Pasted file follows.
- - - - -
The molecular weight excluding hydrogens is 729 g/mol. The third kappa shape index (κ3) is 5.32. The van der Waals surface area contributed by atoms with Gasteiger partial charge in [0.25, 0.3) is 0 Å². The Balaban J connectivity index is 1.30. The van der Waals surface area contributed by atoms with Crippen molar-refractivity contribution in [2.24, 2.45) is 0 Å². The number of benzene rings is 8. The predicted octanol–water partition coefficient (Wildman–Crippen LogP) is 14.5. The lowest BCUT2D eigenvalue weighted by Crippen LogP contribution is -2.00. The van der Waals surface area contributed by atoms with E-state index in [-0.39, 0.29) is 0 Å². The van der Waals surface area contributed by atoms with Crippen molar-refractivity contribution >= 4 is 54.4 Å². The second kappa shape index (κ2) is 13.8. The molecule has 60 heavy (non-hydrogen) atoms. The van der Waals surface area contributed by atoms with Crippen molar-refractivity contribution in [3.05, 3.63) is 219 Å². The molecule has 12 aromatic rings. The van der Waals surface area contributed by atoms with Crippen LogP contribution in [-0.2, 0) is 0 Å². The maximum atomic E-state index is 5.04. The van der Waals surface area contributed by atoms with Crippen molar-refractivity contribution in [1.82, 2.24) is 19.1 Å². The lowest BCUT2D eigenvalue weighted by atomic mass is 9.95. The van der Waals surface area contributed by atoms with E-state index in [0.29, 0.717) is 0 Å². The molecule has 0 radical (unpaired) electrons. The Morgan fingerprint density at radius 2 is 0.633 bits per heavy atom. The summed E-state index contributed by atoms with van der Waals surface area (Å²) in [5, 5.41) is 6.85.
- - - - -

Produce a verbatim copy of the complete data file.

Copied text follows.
The molecular weight excluding hydrogens is 729 g/mol. The third kappa shape index (κ3) is 5.32. The van der Waals surface area contributed by atoms with Gasteiger partial charge in [0.25, 0.3) is 0 Å². The Balaban J connectivity index is 1.30. The van der Waals surface area contributed by atoms with Crippen molar-refractivity contribution in [2.24, 2.45) is 0 Å². The number of benzene rings is 8. The predicted octanol–water partition coefficient (Wildman–Crippen LogP) is 14.5. The lowest BCUT2D eigenvalue weighted by Crippen LogP contribution is -2.00. The van der Waals surface area contributed by atoms with E-state index in [-0.39, 0.29) is 0 Å². The van der Waals surface area contributed by atoms with Crippen molar-refractivity contribution >= 4 is 54.4 Å². The second kappa shape index (κ2) is 13.8. The molecule has 60 heavy (non-hydrogen) atoms. The van der Waals surface area contributed by atoms with Crippen molar-refractivity contribution in [3.05, 3.63) is 219 Å². The molecule has 12 aromatic rings. The van der Waals surface area contributed by atoms with Crippen LogP contribution in [-0.2, 0) is 0 Å². The maximum atomic E-state index is 5.04. The van der Waals surface area contributed by atoms with Crippen molar-refractivity contribution in [1.82, 2.24) is 19.1 Å². The lowest BCUT2D eigenvalue weighted by atomic mass is 9.95. The van der Waals surface area contributed by atoms with E-state index in [0.29, 0.717) is 0 Å². The molecule has 0 radical (unpaired) electrons. The Morgan fingerprint density at radius 2 is 0.633 bits per heavy atom. The summed E-state index contributed by atoms with van der Waals surface area (Å²) in [5, 5.41) is 6.85.